Jim Leyland’s contract is up after the season and not so long ago there was speculation that Detroit may look to replace him, but obviously reaching the World Series has wiped away any chance of the Tigers wanting to get rid of the 67-year-old manager.
General manager Dave Dombrowski made it clear yesterday that he wants Leyland back, telling Jason Beck of MLB.com:
Jim Leyland is welcome back here. He knows that. He’s in a situation where we want him back, and I’m sure that he wants to come back. I would think that would be the way. But there’s a time and a place for that. It’s not right now.
Dombrowski added that waiting to negotiate a new deal “was really [Leyland’s] preference” and “we’ve known each other so long, we’ll get to this when we need to.”
There’s seemingly little chance of Leyland managing elsewhere next season, but Beck wonders if he might decide to retire if the Tigers win the World Series, like Tony La Russa did last year.
All spring training there was at least some mild confusion about Nationals first baseman Ryan Zimmerman. He played in almost no regular big league spring training games, instead, staying on the back fields, playing in simulated and minor league contests. When that usually happens, it’s because a player is rehabbing or even hiding an injury, but the Nats insisted that was not the case with Zimmerman. Not everyone believed it. I, for one, was skeptical.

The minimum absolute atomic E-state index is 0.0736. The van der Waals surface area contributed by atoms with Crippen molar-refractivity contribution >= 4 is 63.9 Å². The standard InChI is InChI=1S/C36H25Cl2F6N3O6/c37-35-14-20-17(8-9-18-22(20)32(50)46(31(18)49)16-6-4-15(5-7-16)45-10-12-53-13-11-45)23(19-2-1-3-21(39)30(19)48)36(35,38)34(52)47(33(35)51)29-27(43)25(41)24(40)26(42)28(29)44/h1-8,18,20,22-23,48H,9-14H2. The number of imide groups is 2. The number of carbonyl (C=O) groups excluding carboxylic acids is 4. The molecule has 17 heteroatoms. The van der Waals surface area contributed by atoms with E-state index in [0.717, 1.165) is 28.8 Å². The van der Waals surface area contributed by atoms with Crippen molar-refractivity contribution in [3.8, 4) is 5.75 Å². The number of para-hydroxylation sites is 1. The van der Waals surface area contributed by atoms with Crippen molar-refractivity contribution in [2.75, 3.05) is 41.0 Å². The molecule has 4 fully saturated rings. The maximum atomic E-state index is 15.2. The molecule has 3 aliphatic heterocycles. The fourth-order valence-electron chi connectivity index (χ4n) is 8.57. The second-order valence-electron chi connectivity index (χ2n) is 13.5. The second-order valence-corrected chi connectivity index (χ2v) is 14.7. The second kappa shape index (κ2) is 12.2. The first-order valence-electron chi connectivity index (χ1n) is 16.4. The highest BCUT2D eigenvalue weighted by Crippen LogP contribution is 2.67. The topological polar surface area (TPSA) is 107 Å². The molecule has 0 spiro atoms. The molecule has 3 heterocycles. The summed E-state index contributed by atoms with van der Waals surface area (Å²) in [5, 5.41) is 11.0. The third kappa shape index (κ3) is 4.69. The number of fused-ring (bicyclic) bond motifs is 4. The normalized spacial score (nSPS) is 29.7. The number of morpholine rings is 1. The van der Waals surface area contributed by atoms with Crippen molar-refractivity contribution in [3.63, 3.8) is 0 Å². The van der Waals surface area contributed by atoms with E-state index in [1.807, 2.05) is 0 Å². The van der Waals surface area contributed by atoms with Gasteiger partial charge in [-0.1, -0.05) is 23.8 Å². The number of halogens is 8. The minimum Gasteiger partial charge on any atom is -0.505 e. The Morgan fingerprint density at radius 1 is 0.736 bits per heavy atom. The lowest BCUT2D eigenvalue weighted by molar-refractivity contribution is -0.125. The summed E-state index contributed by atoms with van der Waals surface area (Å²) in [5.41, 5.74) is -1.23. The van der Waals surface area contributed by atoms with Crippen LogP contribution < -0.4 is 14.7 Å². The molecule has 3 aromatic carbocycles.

The skepticism was unwarranted, as Zimmerman answered the bell for Opening Day and has played all season. As Jared Diamond of the Wall Street Journal writes today, it was all by design. He skipped spring training because he doesn’t like it and because he thinks it’ll help him avoid late-season injuries and slowdowns, the likes of which he has suffered over the years.
It’s hard to really judge this now, of course. On the one hand Zimmerman has started really slow this season. What’s more, he has started to show signs of warming up only in the past week, after getting almost as many big league, full-speed plate appearances under his belt as a normal spring training would’ve given him. On the other hand, April is his worst month across his entire 14-year career, so one slow April doesn’t really prove anything and, again, Zimmerman and the Nats will consider this a success if he’s healthy and productive in August and September.
It is sort of a missed opportunity, though. Players hate spring training. They really do. if Zimmerman had made a big deal out of skipping it and came out raking this month, I bet a lot more teams would be amenable to letting a veteran or three take it much more easy next spring. Good ideas can be good ideas even if they don’t produce immediately obvious results, but baseball tends to encourage a copycat culture only when someone can point to a stat line or to standings as justification.
Way to ruin it for everyone, Ryan. 😉